There are, though, a couple of timeless factors that come through again and again in organisational design: 1) Conway's Law, 2) It's about people.

Conway's Law, in its many variations, almost sounds like a joke. Yet I've observed its surprising power again and again. Aligning organisational structure with with system structure is an excellent way to optimise communications (and no, you'll never stop comms outside of reporting lines - trying to do so is a bad goal). The best organisational designers I've seen can change the organisational structure to change the associated system, something far deeper than the kinds of changes these methodologies espouse. (This is expensive, risky work, though.)

The other part is that management and leadership is always about people. In this specific context, methodologies tend to treat employees as interchangeable cogs. The organisational structure is designed, and people dropped into roles. This is backwards. If you're hiring exceptional people (you are hiring exceptional people, right?), it's a huge waste not to play to their strengths. In the extreme case, this means creating roles for people. Is this in tension with Conway's Law? Yes. No-one said it'd be easy. I said there aren't cookie-cutter answers, you have to work out what works for your situation.

And briefly, back to the problem of excessive communication, vs. the benefits of communication. This is a holistic problem, and talking about it as a team structure issue misses the big picture. It's also about culture, training, technical design (of both implementation and interfaces), processes, documentation... the works.

Posted 2024-05-24.


Exponential back-off, revisited

The purpose of exponential back-off in retries is almost always to avoid overloading the target. Sometimes it isn't the case - for example excessive retries can drain batteries on the source side. Mostly, though, it's about avoiding an accidental DoS of the target, and so the back-off algorithm should be designed with that in mind.

Digging deeper, there are really two goals: Trading off not overloading the target with retries, versus retrying promptly after the service has come back. Exponential back-off has the nice property of making contact within a multiplicative factor of the outage duration. So, I'm not going to worry too much about prompt reconnection. I'm mostly caring about the "avoid accidental DoS" side of things, which is a real concern in large distributed systems.

Exponential back-off shouldn't be the only line of defense against this internal DoS, either. A comprehensive distributed system architecture should let you rate limit requests and drop traffic so that even in the worst case you can avoid your target getting overloaded.

Anyway, back to the chase: The primary purpose of exponential back-off is to avoid retries overwhelming the target service, prolonging an outage. This is why exponential back-off with jitter is so important. Exponential back-off alone ensures that the average request rate from retries decreases exponentially with time, but if all the clients saw the service go down at the same time, a pure exponential back-off will just lead to increasingly spaced-out huge bursts of traffic. Not helpful. The purpose of jitter is to decrease the peak loads down to a level where the target service can cope.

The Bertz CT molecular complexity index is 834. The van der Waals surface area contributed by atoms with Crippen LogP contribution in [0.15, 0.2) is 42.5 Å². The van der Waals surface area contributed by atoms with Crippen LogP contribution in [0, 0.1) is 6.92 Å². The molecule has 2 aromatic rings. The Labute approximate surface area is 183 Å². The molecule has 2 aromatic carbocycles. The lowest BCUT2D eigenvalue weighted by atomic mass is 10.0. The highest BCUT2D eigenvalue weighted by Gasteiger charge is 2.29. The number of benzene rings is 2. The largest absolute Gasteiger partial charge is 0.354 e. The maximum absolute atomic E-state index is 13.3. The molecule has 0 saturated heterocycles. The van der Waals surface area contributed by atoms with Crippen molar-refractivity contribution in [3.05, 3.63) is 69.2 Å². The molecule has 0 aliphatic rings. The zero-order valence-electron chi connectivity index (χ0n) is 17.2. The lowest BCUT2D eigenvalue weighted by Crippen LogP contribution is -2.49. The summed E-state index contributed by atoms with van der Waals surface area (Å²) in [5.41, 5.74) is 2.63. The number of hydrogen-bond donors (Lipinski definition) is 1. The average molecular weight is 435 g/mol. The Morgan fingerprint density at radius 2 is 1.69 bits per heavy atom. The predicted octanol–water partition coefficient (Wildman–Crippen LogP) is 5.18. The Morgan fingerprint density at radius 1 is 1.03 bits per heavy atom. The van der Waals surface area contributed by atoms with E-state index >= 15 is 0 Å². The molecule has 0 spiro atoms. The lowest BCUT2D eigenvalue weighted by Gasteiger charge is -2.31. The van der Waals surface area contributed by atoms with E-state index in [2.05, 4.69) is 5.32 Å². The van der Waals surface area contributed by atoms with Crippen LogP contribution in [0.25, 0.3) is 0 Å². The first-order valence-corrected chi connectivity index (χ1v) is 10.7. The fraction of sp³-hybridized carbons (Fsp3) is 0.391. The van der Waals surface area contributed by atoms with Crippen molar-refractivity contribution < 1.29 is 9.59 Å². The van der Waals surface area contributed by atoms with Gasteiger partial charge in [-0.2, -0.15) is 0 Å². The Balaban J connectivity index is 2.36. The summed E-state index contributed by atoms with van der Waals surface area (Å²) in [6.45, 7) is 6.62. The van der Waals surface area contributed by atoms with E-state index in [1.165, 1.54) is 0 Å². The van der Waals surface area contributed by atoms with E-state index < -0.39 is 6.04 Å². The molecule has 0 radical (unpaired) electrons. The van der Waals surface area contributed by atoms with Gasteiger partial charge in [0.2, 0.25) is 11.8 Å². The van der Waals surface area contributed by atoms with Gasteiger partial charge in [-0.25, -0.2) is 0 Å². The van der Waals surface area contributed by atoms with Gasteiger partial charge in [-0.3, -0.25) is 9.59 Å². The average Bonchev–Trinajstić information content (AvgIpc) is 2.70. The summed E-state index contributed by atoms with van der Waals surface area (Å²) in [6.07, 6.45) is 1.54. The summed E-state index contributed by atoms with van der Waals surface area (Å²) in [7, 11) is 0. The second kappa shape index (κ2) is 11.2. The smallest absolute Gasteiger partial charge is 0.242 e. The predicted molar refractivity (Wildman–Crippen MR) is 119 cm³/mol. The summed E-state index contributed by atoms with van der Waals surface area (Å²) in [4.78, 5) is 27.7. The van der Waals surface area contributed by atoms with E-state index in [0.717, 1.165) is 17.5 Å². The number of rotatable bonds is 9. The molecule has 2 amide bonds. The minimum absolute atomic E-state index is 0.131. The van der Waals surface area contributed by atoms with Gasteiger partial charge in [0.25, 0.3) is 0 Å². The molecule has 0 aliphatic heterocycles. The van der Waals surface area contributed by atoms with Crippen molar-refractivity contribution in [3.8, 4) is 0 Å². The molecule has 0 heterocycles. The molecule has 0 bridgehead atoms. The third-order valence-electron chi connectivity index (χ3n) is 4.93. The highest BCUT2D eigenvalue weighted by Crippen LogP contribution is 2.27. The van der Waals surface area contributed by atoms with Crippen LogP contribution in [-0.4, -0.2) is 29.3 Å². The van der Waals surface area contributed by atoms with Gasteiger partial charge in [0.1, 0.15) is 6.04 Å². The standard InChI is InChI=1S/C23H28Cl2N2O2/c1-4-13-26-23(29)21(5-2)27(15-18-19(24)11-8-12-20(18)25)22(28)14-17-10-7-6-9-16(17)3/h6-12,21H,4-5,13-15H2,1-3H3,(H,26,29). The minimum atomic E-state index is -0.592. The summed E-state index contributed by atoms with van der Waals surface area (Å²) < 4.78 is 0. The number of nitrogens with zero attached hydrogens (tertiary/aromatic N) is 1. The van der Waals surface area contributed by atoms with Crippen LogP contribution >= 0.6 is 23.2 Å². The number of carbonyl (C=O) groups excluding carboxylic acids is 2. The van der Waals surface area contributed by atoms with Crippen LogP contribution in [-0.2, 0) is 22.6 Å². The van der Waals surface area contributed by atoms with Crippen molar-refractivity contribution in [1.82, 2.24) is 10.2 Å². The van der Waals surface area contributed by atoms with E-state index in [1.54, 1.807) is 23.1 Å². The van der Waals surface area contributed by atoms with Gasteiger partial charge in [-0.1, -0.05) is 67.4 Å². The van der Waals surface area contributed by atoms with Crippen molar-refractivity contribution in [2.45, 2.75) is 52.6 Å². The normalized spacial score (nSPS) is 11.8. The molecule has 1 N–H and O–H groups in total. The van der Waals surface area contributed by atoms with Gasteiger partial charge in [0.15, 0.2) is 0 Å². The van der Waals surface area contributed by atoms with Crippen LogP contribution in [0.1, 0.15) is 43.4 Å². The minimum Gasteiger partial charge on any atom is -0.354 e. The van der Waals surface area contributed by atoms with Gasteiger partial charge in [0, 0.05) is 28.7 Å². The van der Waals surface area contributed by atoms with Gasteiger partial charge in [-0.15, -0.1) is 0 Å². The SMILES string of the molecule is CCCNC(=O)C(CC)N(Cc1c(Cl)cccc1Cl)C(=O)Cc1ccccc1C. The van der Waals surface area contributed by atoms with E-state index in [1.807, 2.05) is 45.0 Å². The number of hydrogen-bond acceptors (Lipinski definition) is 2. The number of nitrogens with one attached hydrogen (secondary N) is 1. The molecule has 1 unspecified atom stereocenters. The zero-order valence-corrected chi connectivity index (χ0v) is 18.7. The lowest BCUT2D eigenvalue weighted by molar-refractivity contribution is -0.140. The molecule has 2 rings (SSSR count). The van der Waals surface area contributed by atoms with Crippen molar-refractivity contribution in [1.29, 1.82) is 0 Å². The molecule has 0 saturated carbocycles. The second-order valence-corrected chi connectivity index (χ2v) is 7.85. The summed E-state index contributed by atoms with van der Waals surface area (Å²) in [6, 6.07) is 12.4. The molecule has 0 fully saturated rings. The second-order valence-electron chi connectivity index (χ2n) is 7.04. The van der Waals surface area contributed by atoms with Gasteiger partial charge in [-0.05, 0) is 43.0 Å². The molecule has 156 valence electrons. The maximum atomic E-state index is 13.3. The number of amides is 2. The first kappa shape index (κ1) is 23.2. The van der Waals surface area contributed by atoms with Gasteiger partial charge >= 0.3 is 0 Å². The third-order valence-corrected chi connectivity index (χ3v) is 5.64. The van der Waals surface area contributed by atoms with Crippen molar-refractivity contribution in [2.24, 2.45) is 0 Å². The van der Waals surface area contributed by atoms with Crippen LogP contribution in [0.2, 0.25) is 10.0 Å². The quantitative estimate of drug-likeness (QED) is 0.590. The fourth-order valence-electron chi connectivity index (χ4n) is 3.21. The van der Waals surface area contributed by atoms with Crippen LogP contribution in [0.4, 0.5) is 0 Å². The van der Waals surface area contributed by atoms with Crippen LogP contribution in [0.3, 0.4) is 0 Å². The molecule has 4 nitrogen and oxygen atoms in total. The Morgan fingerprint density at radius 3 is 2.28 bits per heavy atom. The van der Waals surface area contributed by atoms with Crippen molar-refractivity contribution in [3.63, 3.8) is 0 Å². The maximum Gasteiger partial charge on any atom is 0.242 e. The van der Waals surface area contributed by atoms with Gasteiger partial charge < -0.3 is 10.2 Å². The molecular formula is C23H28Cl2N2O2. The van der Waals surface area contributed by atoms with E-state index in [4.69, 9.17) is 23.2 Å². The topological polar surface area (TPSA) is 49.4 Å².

Therefore, the primary goal of our jittering algorithm should be to decrease the peak load on the target service, while ensuring retries are within exponential bounds (i.e. delays on discovering the service is up are controlled). Yet the common jittering algorithms don't make a decent attempt to meet this goal efficiently!

Let's take an example. We'll assume that all clients see the server go down at the same time - this seems pretty close to a worst case scenario for bursting retries. I'll use com.google.api.client.util.ExponentialBackOff as my implementation. This is not an unusual design, with a default multiplicative backoff factor of 1.5x, +/-50%. The retry pattern looks like this:

We can see the retries come in waves, with peaks. Each iteration of retries (after the first) forms a bell curve, overlapping the previous retry. These overlapping bell-shaped curves mean that the overall curve is very much not monotonically decreasing. The underlying service may reach a non-overloaded state, and then be pushed back into overload by the next peak.

To simplify things, let's look at Binary Exponential Backoff, as used by Ethernet. This uses discrete timeslots, a multiplicative back-off factor of 2, and a full randomisation range of 0-100% (i.e. retries occur after 0 to 2^n - 1 slots). The use in Ethernet is a bit different, since a single collision in a timeslot leads to failure, while we'd normally assume a service could handle rather more requests per slot, but we can still reuse the algorithm. What we see is this:

As the randomisation factor is now 0-100%, the distribution smears out much more effectively, with the distribution for each retry having wide, flat peaks. However, we still see local peaks caused by the overlapping generations of retries. What if retries didn't overlap?